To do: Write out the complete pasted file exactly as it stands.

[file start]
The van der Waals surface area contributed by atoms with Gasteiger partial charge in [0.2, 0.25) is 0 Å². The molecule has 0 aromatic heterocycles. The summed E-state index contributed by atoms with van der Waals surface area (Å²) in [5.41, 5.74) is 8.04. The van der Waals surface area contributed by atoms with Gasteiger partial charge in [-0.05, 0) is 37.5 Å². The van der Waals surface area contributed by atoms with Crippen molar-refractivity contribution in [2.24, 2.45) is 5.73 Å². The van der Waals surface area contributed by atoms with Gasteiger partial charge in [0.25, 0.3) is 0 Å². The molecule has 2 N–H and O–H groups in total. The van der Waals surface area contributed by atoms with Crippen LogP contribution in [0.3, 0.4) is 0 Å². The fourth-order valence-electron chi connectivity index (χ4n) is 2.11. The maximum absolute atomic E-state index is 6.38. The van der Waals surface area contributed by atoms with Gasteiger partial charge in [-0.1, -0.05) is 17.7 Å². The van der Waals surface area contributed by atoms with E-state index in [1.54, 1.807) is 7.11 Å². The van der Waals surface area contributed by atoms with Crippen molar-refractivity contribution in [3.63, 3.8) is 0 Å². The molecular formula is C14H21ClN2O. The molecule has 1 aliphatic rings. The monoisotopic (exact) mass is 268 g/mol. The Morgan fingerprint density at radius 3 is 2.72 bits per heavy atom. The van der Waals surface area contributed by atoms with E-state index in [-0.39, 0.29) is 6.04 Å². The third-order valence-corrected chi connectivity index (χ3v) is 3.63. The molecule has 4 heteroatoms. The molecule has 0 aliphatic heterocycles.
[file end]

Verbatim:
The van der Waals surface area contributed by atoms with Gasteiger partial charge in [0.2, 0.25) is 0 Å². The molecule has 0 aromatic heterocycles. The summed E-state index contributed by atoms with van der Waals surface area (Å²) in [5.41, 5.74) is 8.04. The van der Waals surface area contributed by atoms with Gasteiger partial charge in [-0.05, 0) is 37.5 Å². The van der Waals surface area contributed by atoms with Crippen molar-refractivity contribution in [2.24, 2.45) is 5.73 Å². The van der Waals surface area contributed by atoms with Gasteiger partial charge in [0.25, 0.3) is 0 Å². The molecule has 2 N–H and O–H groups in total. The van der Waals surface area contributed by atoms with Crippen LogP contribution in [0.3, 0.4) is 0 Å². The fourth-order valence-electron chi connectivity index (χ4n) is 2.11. The maximum absolute atomic E-state index is 6.38. The van der Waals surface area contributed by atoms with Gasteiger partial charge in [-0.1, -0.05) is 17.7 Å². The van der Waals surface area contributed by atoms with E-state index in [1.54, 1.807) is 7.11 Å². The van der Waals surface area contributed by atoms with Crippen molar-refractivity contribution in [3.63, 3.8) is 0 Å². The molecular formula is C14H21ClN2O. The molecule has 1 aliphatic rings. The monoisotopic (exact) mass is 268 g/mol. The Morgan fingerprint density at radius 3 is 2.72 bits per heavy atom. The van der Waals surface area contributed by atoms with E-state index in [-0.39, 0.29) is 6.04 Å². The third-order valence-corrected chi connectivity index (χ3v) is 3.63. The molecule has 4 heteroatoms. The molecule has 0 aliphatic heterocycles.